“Enrich your research profile with an experience abroad.” Oral presentation. OHEJP Final School, online. 5-7th December 2022.
Poster presentation at Postgraduate Researcher Showcase – Building Connections, Doctoral College and Surrey Research Park, UK. 30th November 2022.
Oral presentation on the latest findings on my project. The Neglected Tropical Diseases (NTD) workshop, Brighton, UK. 14th October 2022.
Poster presentation at ONE conference organised by EFSA, Brussels, Belgium. 21-24th June 2022. Further details in report.
Oral presentation at Journal Club to the Gastrointestinal Diseases team while visiting the RIVM, the Netherlands. 10th May 2022.
Poster presentation at OHEJP Annual Scientific Meeting, Orvieto, Italy. 11-13th April 2022. Further details in report.
Poster presentation at inaugural Open Research Lecture: challenges of Open research, University of Surrey, UK. 8th April 2022. Further details in report.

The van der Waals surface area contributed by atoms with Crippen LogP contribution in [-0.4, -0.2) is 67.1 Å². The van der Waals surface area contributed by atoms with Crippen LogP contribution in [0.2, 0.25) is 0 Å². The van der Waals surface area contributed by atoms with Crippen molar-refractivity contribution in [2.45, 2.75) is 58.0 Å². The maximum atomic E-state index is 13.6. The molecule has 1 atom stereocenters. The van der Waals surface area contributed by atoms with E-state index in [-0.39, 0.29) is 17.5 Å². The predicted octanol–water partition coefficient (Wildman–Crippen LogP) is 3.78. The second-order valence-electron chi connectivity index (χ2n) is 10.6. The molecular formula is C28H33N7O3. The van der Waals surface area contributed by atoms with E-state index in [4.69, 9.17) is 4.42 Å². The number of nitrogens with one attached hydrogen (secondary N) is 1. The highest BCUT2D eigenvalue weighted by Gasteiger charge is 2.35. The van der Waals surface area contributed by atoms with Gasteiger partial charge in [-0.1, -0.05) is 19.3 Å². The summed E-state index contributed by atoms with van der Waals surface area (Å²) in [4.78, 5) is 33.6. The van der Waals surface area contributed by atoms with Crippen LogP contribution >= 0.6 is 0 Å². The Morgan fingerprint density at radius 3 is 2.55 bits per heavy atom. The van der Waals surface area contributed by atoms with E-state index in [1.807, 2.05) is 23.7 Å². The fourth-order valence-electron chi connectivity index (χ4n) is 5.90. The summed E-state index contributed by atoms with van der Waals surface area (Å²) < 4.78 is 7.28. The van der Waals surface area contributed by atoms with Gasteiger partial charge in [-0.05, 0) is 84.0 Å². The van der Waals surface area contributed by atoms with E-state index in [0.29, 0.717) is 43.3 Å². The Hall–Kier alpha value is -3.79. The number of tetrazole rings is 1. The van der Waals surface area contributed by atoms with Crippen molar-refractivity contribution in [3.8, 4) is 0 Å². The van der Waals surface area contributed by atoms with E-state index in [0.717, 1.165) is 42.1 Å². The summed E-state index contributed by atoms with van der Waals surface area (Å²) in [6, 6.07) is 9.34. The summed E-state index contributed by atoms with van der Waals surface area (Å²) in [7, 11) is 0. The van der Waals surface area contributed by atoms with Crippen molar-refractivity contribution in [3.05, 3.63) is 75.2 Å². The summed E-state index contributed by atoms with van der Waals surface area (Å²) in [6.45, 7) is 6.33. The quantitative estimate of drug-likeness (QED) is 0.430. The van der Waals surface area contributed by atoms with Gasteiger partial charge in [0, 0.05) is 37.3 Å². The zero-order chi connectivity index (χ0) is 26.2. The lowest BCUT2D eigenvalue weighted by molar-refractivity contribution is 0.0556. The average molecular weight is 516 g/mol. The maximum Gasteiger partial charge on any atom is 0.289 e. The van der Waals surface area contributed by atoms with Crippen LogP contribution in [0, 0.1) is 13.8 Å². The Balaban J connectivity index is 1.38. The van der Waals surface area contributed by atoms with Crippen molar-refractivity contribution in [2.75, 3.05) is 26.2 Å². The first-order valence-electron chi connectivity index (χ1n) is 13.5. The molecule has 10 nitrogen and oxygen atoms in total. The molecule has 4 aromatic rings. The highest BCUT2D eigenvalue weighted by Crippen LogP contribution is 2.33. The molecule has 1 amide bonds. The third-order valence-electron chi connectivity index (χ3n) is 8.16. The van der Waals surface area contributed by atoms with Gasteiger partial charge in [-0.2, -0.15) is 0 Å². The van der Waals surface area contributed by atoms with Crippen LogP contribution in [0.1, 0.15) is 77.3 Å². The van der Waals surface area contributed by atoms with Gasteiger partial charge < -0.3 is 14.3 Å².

“Ongoing progress in the understanding of the environmental drivers of human salmonellosis using modelling.” Oral presentation. Modelling in Animal Health conference (ModAH2), online. 16th September 2021. Further details in report.
Poster presentation at OHEJP Annual Scientific Meeting, hybrid event. 9-11th June 2021. Further details in report.
Project progress video presentation as part of the Veterinary Health Innovation Engine group (vHIVE). Oral presentation. 6th World One Health Congress, online. 30th October to 3rd November 2020. Further details in report.
Poster presentation at 6th World One Health Congress, online. 30th October to 3rd November 2020. Further details in report.
Oral presentation at University of Surrey School of Veterinary Medicine Research Celebration Event, online. 9th September 2020. Further details in report.
3-minute Thesis Competition, Oral presentation at University of Surrey, Doctoral College, 1st June 2020 and OHEJP Annual Scientific meeting, online, 27-29th May 2020. Further details in report.
Poster presentation at OHEJP Annual Scientific meeting, online. 27-29th May 2020. Further details in report.
Laura González Villeta